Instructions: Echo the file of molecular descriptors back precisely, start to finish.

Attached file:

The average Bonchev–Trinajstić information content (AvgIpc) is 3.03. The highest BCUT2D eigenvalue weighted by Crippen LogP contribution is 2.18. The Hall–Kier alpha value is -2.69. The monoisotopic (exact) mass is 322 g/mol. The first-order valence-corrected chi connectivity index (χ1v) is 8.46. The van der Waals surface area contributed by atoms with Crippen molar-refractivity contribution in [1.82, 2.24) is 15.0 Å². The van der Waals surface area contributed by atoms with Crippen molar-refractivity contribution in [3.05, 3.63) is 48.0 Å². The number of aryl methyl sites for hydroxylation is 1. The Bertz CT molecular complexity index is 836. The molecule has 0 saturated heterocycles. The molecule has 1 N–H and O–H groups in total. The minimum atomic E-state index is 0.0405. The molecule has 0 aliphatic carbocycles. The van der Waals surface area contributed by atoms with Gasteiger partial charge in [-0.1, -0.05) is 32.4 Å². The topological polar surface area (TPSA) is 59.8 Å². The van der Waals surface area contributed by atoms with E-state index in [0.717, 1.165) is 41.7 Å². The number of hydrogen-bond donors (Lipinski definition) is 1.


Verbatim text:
The average Bonchev–Trinajstić information content (AvgIpc) is 3.03. The highest BCUT2D eigenvalue weighted by Crippen LogP contribution is 2.18. The Hall–Kier alpha value is -2.69. The monoisotopic (exact) mass is 322 g/mol. The first-order valence-corrected chi connectivity index (χ1v) is 8.46. The van der Waals surface area contributed by atoms with Crippen molar-refractivity contribution in [1.82, 2.24) is 15.0 Å². The van der Waals surface area contributed by atoms with Crippen molar-refractivity contribution in [3.05, 3.63) is 48.0 Å². The number of aryl methyl sites for hydroxylation is 1. The Bertz CT molecular complexity index is 836. The molecule has 0 saturated heterocycles. The molecule has 1 N–H and O–H groups in total. The minimum atomic E-state index is 0.0405. The molecule has 0 aliphatic carbocycles. The van der Waals surface area contributed by atoms with Gasteiger partial charge in [-0.1, -0.05) is 32.4 Å². The topological polar surface area (TPSA) is 59.8 Å². The van der Waals surface area contributed by atoms with E-state index in [0.717, 1.165) is 41.7 Å². The number of hydrogen-bond donors (Lipinski definition) is 1.